The Episcopal Church—the U.S. branch of the old Church of England—yesterday approved a liturgy for its clergy to use during same-sex unions. Episcopalians are the largest U.S. denomination to do so.
Delegates to its triennial convention voted 171-50 to approve the liturgy, titled “the Witnessing and Blessing of a Lifelong Covenant.” Episcopal bishops had voted overwhelmingly on Monday in favor of the text.
The resolution does not mention the word “marriage” and it does not alter the church’s standard liturgy for a marriage between a man and a woman, but offers an alternative liturgy for blessing same-sex couples.
The measure also gives bishops of the church discretion in the use of the liturgy and says no one should be punished for choosing not to use it.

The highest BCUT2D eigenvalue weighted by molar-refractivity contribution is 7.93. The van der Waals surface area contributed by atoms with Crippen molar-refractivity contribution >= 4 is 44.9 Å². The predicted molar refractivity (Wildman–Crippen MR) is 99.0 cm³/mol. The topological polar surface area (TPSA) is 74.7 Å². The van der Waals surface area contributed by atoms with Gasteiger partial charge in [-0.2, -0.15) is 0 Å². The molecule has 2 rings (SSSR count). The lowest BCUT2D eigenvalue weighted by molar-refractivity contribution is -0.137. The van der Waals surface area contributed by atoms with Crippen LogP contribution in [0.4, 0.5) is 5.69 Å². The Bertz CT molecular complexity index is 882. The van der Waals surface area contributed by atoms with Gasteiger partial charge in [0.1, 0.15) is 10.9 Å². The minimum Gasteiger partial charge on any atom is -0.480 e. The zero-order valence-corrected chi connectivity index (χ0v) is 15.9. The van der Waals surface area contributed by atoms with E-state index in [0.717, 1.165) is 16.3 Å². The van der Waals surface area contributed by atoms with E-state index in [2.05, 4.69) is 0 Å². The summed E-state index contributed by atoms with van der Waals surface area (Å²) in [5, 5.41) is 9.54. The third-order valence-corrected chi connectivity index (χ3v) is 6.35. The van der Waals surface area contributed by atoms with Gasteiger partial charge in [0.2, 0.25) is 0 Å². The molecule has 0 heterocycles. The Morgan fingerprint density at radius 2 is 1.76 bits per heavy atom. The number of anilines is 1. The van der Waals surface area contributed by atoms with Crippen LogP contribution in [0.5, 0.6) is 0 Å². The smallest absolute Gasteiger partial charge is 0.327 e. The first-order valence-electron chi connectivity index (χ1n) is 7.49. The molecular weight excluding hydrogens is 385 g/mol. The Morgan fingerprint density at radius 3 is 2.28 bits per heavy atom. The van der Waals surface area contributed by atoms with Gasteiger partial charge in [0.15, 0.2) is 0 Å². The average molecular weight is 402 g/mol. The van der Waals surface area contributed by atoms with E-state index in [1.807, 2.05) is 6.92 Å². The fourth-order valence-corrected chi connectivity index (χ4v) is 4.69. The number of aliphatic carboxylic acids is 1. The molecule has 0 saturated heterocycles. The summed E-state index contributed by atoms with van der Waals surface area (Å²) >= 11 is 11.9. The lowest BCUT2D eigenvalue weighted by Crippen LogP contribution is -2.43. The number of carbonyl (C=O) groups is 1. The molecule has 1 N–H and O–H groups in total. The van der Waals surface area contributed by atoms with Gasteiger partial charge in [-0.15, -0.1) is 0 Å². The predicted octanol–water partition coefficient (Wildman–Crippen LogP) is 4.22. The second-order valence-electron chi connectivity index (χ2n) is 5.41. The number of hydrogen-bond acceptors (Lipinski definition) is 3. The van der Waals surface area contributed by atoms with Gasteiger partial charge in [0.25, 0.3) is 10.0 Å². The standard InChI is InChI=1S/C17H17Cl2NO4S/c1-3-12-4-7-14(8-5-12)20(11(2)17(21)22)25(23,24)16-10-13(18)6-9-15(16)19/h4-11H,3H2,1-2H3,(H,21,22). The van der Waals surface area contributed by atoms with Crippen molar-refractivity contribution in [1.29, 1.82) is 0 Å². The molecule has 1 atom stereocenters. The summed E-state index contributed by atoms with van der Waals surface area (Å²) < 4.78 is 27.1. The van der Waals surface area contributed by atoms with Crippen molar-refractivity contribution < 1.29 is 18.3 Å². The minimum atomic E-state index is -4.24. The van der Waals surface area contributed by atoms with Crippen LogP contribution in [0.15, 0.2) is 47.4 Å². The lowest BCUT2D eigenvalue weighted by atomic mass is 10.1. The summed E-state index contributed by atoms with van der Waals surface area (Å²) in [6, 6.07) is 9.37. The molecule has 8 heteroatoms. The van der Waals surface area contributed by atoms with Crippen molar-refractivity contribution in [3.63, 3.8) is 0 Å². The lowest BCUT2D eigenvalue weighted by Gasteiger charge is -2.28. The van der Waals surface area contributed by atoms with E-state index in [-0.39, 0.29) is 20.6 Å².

Reverend Bonnie Perry of Chicago, who supports marriage between same-sex couples, said she was pleased by the decision. “For me it is a window on the Promised Land. It’s not the Promised Land,” she said. “The most important part of a marriage is the blessing.”
But Steven Horst of Connecticut spoke in opposition, saying the resolution was the wrong way to proceed. Some Episcopalians will say the church endorsed gay marriage even though the word marriage is not mentioned, he said.
Even if most liberal Protestant clergy don’t support gay marriage, Episcopalian clergy have long been more supportive of gay rights than their mainline brethren. And not without creating two versions of American Anglicanism—the result of a painful church schism.